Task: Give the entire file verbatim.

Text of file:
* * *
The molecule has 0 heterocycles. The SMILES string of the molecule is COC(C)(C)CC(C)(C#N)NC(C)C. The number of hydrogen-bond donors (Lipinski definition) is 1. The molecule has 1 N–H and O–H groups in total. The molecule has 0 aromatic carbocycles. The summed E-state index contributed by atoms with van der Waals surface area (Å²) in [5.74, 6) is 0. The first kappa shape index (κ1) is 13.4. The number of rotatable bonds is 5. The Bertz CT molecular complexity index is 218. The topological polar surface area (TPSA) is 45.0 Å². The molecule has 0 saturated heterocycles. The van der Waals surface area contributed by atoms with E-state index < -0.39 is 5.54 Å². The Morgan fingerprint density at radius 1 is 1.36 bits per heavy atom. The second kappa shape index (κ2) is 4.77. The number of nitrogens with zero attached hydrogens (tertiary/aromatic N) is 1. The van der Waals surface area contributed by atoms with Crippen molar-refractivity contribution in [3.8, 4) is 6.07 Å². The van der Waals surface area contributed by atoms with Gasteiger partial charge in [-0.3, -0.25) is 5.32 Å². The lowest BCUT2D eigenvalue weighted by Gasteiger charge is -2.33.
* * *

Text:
The molecule has 0 heterocycles. The SMILES string of the molecule is COC(C)(C)CC(C)(C#N)NC(C)C. The number of hydrogen-bond donors (Lipinski definition) is 1. The molecule has 1 N–H and O–H groups in total. The molecule has 0 aromatic carbocycles. The summed E-state index contributed by atoms with van der Waals surface area (Å²) in [5.74, 6) is 0. The first kappa shape index (κ1) is 13.4. The number of rotatable bonds is 5. The Bertz CT molecular complexity index is 218. The topological polar surface area (TPSA) is 45.0 Å². The molecule has 0 saturated heterocycles. The van der Waals surface area contributed by atoms with E-state index < -0.39 is 5.54 Å². The Morgan fingerprint density at radius 1 is 1.36 bits per heavy atom. The second kappa shape index (κ2) is 4.77. The number of nitrogens with zero attached hydrogens (tertiary/aromatic N) is 1. The van der Waals surface area contributed by atoms with Crippen molar-refractivity contribution in [3.8, 4) is 6.07 Å². The van der Waals surface area contributed by atoms with Gasteiger partial charge in [-0.3, -0.25) is 5.32 Å². The lowest BCUT2D eigenvalue weighted by Gasteiger charge is -2.33.